This luscious dessert has somewhat obscure origins, having evolved in England, but is probably of French inspiration.
Despite its French name, the recipe appears neither in L’Art Culinaire Français nor in Le Répertoire de la Cuisine, both comprehensive manuals of classic French cooking. It does not appear in either the homely Tante Marie or Pellaprat’s La Cuisine Familiale et Practique, nor yet in Larousse Gastronomique. The nearest thing to it is crème anglaise, which is none other than a stirred, not baked, egg custard made by pouring scalded cream or milk over egg yolks beaten with sugar, which is then cooked further until it thickens, and then chilled, which thickens it even more.
On the other hand, this recipe and technique are to be found in numerous English recipe collections dating back to the Middle Ages. The Ordinance of Pottage, a fifteenth-century collection, has a recipe for Crème Boyled, which is essentially as described above, and flavoured with saffron. We find it, too, in the Elizabethan kitchen, and then fairly regularly from the eighteenth century onwards. Mrs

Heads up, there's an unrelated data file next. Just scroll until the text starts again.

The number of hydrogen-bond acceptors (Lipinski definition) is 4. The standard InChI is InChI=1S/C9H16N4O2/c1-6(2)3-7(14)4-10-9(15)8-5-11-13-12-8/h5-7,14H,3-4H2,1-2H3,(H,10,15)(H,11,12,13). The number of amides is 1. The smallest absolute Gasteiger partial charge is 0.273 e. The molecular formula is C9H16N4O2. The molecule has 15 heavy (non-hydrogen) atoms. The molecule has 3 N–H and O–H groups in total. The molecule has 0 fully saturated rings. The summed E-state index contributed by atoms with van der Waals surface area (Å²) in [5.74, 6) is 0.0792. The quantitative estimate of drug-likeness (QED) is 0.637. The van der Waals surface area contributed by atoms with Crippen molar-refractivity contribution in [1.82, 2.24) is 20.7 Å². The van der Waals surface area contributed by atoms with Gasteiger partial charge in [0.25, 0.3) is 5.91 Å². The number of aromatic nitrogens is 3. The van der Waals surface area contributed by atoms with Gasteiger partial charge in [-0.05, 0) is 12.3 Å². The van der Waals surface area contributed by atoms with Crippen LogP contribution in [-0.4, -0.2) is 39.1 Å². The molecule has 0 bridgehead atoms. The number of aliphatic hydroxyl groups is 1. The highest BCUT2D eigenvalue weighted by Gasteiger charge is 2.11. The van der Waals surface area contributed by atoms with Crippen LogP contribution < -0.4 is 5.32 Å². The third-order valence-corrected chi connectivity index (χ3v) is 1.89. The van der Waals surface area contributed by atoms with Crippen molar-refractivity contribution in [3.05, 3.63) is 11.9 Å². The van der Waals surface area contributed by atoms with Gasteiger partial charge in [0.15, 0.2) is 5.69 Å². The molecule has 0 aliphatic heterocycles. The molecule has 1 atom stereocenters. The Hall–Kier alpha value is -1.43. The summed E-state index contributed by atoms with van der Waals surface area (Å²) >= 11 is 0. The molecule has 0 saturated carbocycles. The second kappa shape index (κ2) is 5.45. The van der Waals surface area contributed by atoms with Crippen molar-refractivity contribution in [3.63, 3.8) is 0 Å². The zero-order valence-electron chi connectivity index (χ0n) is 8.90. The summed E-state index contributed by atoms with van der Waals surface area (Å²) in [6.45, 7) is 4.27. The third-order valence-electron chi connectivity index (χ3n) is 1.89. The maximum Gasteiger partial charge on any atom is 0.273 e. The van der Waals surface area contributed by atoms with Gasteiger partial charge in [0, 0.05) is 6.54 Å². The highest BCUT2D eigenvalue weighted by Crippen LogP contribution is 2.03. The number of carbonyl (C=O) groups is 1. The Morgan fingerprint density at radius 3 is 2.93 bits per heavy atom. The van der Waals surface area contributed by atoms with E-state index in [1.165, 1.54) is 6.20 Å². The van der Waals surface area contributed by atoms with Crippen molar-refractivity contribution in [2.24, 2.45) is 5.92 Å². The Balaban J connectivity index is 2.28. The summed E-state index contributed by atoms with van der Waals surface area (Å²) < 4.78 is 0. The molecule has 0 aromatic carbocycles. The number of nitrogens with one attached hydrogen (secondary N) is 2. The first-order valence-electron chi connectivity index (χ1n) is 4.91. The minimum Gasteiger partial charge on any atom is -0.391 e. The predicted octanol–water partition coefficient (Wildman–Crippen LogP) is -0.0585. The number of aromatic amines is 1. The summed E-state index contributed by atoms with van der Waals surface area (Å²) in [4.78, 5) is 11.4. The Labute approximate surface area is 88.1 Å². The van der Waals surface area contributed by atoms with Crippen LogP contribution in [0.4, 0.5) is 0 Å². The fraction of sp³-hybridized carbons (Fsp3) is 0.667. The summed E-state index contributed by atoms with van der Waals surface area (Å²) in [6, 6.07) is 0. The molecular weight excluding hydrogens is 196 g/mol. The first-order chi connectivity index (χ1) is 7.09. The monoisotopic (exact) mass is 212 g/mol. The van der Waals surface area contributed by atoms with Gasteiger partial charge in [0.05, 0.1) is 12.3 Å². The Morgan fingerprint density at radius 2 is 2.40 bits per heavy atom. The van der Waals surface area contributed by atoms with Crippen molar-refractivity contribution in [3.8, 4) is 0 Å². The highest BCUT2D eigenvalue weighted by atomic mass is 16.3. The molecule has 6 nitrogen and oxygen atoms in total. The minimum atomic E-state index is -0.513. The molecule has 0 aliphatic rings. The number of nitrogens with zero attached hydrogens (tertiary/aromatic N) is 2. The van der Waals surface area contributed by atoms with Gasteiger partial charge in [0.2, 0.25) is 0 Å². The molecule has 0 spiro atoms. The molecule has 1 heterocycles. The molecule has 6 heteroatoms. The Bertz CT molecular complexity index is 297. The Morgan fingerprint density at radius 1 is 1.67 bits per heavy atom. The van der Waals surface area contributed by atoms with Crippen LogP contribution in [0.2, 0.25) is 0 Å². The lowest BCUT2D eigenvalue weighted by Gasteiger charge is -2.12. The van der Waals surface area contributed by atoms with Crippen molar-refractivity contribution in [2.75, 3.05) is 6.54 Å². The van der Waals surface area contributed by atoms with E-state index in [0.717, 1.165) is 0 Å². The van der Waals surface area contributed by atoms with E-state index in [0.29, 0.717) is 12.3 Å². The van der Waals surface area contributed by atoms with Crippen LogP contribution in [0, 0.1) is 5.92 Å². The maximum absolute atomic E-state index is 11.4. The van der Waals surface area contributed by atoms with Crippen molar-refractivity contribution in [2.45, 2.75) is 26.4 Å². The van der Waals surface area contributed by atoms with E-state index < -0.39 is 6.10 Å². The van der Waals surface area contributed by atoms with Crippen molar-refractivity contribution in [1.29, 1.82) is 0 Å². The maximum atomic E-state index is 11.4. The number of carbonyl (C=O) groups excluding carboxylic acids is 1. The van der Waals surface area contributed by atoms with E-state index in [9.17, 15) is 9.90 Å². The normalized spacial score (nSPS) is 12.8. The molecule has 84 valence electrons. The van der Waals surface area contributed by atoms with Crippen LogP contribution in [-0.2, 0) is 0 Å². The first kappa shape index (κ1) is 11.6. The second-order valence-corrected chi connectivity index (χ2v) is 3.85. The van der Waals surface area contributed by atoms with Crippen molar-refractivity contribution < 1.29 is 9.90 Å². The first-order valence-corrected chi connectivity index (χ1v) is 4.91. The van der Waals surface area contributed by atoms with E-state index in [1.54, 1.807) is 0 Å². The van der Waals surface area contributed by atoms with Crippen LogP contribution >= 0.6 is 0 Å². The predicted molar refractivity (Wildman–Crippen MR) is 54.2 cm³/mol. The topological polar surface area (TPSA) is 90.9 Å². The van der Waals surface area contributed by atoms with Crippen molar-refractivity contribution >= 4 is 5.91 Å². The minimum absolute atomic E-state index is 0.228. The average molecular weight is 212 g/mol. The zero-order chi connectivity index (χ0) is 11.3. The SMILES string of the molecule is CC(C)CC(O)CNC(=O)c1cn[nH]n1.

‘Of French inspiration’ is probably the best description. So many of our dishes have similar origins, which is scarcely surprising given the Norman Conquest, the influx of émigrés and their chefs after the French Revolution, and the nineteenth-century colonization of London’s kitchens by Carême, Soyer and Escoffier, not to mention the twentieth-century Roux, Blancs and Bourdins.
Bring the cream and vanilla pod to the boil. In a bowl beat the egg yolks and caster sugar and pour the scalded cream on the mixture, beating continuously. Strain the mixture into a double boiler, or a bowl set over hot water. Scrape the vanilla seeds into the custard, and use the pod, once rinsed and dried, to flavour vanilla sugar. Heat the custard, stirring continuously, until it thickens. Remove from the heat and stir until cool. Pour into ramekins and chill until set. Sprinkle on an even layer of Demerara sugar and caramelize it under the grill or with a salamander. Chill again until required.
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